December 10, 2023

EXCLUSIVE, UPDATED with joint statement: The roller coaster ride of the Writers Guild and the Hollywood studios trying to seal a deal to end the writers’ nearly 5-month-long strike isn’t over yet.

After a day many thought would see an agreement between the WGA and the AMPTP finalized, it looks like things are on pause — at least until Sunday morning. “The WGA and the AMPTP met for bargaining on Saturday and will meet again on Sunday,” the two sides said late Saturday in their second joint statement in a week.

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With claims of a “best and final offer” from the studios and streamers on the table and lawyers from both sides still poring over the fine print, the WGA strike is going to go at least one more day.

One more day that looks likely to see another so-called “best and final offer,” a fairly standard legal term that is nowhere as dramatic as some made it out to be today. Still, quickly burrowing under the skin of a number of scribes Saturday, the “best and final offer” term was bluntly characterized as “an unfortunate choice of words,” by one studio exec who worried it might have set the deal process back several steps.

After the two sides left for the day, discussions are being held Saturday night as to whether there will be another face-to-face meeting Sunday between the WGA negotiating committee and the Carol Lombardini-led Alliance of Motion Picture and Television Producers. It is unclear if the CEO Gang of Four — Netlfix’s Ted Sarandos, Disney’s Bob Iger, NBCUniversal’s Donna Langley and Warner Bros Discovery’s David Zaslav — will be in attendance at that gathering, either in person and or virtually.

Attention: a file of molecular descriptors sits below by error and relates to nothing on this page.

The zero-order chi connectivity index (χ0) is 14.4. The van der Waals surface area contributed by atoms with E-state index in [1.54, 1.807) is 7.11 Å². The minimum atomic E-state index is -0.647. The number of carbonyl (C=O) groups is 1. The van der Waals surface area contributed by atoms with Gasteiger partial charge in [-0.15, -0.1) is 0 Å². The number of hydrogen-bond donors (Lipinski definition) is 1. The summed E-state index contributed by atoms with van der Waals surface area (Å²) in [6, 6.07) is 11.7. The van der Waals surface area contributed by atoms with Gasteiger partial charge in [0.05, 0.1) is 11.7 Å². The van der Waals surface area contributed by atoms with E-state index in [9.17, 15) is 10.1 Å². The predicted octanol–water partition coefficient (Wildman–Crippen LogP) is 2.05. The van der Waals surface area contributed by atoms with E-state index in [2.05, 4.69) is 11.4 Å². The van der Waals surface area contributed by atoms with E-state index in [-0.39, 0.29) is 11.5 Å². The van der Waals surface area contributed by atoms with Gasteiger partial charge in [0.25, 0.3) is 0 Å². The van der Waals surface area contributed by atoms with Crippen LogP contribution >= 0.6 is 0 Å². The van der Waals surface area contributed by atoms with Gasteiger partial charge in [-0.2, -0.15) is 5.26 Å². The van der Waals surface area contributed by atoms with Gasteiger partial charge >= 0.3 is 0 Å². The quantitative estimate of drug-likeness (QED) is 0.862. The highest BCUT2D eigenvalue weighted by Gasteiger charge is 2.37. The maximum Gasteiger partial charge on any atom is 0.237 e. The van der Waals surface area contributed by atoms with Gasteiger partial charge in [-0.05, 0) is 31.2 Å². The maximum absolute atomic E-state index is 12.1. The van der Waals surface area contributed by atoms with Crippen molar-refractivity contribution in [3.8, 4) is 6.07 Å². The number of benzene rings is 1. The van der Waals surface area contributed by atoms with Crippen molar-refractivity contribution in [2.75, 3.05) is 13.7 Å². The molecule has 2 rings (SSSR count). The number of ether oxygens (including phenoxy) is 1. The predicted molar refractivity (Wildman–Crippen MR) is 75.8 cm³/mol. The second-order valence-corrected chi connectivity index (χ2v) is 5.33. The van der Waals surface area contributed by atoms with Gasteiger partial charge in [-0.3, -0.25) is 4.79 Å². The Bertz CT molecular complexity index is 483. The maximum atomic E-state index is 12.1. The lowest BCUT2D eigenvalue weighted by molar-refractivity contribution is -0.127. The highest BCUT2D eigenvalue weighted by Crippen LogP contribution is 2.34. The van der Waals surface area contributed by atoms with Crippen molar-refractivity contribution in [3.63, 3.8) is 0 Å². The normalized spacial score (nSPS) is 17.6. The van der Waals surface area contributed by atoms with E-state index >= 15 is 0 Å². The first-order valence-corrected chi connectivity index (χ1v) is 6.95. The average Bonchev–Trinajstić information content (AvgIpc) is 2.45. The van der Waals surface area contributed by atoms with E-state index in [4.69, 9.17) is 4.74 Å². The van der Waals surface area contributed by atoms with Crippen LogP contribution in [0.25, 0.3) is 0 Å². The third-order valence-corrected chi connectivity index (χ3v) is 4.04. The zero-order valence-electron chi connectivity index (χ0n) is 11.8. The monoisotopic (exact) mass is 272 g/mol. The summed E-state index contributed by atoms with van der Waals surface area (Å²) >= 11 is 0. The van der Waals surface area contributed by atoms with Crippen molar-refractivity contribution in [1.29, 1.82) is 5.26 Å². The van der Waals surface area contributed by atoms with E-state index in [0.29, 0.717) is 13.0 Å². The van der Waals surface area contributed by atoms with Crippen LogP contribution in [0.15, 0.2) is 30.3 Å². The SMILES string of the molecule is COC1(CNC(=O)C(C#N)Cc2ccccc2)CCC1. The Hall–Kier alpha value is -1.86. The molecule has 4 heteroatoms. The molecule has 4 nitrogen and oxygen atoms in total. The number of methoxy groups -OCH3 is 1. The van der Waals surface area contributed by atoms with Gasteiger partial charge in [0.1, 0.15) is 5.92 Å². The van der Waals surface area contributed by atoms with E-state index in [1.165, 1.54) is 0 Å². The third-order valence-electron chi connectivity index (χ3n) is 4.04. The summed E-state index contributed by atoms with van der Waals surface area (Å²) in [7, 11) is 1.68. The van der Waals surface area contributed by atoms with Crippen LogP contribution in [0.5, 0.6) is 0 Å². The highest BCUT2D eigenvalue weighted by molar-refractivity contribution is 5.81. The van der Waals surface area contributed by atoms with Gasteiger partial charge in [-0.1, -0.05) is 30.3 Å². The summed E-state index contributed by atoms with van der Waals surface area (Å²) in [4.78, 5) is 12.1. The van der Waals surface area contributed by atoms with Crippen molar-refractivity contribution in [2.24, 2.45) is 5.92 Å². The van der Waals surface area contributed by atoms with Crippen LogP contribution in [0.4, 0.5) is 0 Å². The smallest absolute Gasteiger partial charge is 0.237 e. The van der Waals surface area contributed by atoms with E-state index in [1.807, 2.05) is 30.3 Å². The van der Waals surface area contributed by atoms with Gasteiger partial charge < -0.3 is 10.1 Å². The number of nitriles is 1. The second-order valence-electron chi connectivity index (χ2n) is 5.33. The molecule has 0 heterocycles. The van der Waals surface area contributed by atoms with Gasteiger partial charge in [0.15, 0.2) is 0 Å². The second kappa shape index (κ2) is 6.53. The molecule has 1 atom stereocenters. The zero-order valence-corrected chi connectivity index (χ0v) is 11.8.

In the fog of four consecutive days of intense negotiations at the AMPTP’s Sherman Oaks headquarters, the CEO quartet had been in-person Wednesday Thursday and Friday. Sarandos, Iger, Langley and Zaslav were not in attendance Saturday in person, but did participate either remotely or through studio subordinates.

The WGA negotiating committee, many of whom were in attendance over the past four days, is led by Ellen Stutzman, David Goodman and Chris Keyser.

With an array of issues sought by the WGA, which is using a comprehensive bundle strategy in its demands this year, it appears the final sticking points are surrounding AI and staffing levels in writers room. Throughout Friday and today, the search for a mechanism to untangle those issues became frenzied at points, as both side attempt to wrap up negotiations ahead of the Yom Kippur holiday Monday.

Known as the Day of Atonement in the Jewish faith, Yom Kippur this year runs from sundown Sunday to sundown Monday.

Thousands of members of the WGA has been on strike since May 2 (today is the 145th day) seeking a new three-year film and TV contract. SAG-AFTRA, which has about 160,000 members joined their fellow guild on the picket lines in mid-July and has been out 72 days. The twin strikes have effectively shut down production in the industry ever since.